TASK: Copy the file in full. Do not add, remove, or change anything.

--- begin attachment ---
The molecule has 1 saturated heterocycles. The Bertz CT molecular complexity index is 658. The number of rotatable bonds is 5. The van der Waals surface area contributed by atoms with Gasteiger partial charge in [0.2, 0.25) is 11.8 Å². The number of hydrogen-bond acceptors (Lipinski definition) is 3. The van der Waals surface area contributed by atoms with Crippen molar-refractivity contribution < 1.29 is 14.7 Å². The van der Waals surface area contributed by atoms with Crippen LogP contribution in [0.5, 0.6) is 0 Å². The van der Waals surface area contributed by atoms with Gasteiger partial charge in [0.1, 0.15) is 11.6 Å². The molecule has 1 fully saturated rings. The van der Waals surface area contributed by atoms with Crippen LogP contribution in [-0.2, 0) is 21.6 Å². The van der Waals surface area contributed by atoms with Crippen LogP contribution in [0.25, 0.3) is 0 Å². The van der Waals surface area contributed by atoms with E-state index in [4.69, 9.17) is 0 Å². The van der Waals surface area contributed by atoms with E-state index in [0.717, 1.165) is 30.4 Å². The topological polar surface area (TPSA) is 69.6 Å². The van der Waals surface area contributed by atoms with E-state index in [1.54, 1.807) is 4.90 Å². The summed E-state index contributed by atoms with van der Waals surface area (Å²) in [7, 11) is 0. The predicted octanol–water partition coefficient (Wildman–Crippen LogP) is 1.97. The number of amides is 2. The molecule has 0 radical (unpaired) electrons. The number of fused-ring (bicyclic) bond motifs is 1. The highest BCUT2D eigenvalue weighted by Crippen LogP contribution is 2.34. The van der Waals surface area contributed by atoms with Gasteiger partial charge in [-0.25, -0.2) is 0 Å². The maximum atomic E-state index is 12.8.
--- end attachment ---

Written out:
The molecule has 1 saturated heterocycles. The Bertz CT molecular complexity index is 658. The number of rotatable bonds is 5. The van der Waals surface area contributed by atoms with Gasteiger partial charge in [0.2, 0.25) is 11.8 Å². The number of hydrogen-bond acceptors (Lipinski definition) is 3. The van der Waals surface area contributed by atoms with Crippen molar-refractivity contribution < 1.29 is 14.7 Å². The van der Waals surface area contributed by atoms with Crippen LogP contribution in [0.5, 0.6) is 0 Å². The van der Waals surface area contributed by atoms with Gasteiger partial charge in [0.1, 0.15) is 11.6 Å². The molecule has 1 fully saturated rings. The van der Waals surface area contributed by atoms with Crippen LogP contribution in [-0.2, 0) is 21.6 Å². The van der Waals surface area contributed by atoms with Crippen LogP contribution in [0.25, 0.3) is 0 Å². The van der Waals surface area contributed by atoms with E-state index in [4.69, 9.17) is 0 Å². The van der Waals surface area contributed by atoms with E-state index in [0.717, 1.165) is 30.4 Å². The topological polar surface area (TPSA) is 69.6 Å². The van der Waals surface area contributed by atoms with E-state index in [1.54, 1.807) is 4.90 Å². The summed E-state index contributed by atoms with van der Waals surface area (Å²) in [7, 11) is 0. The predicted octanol–water partition coefficient (Wildman–Crippen LogP) is 1.97. The number of amides is 2. The molecule has 0 radical (unpaired) electrons. The number of fused-ring (bicyclic) bond motifs is 1. The highest BCUT2D eigenvalue weighted by Crippen LogP contribution is 2.34. The van der Waals surface area contributed by atoms with Gasteiger partial charge in [-0.25, -0.2) is 0 Å². The maximum atomic E-state index is 12.8.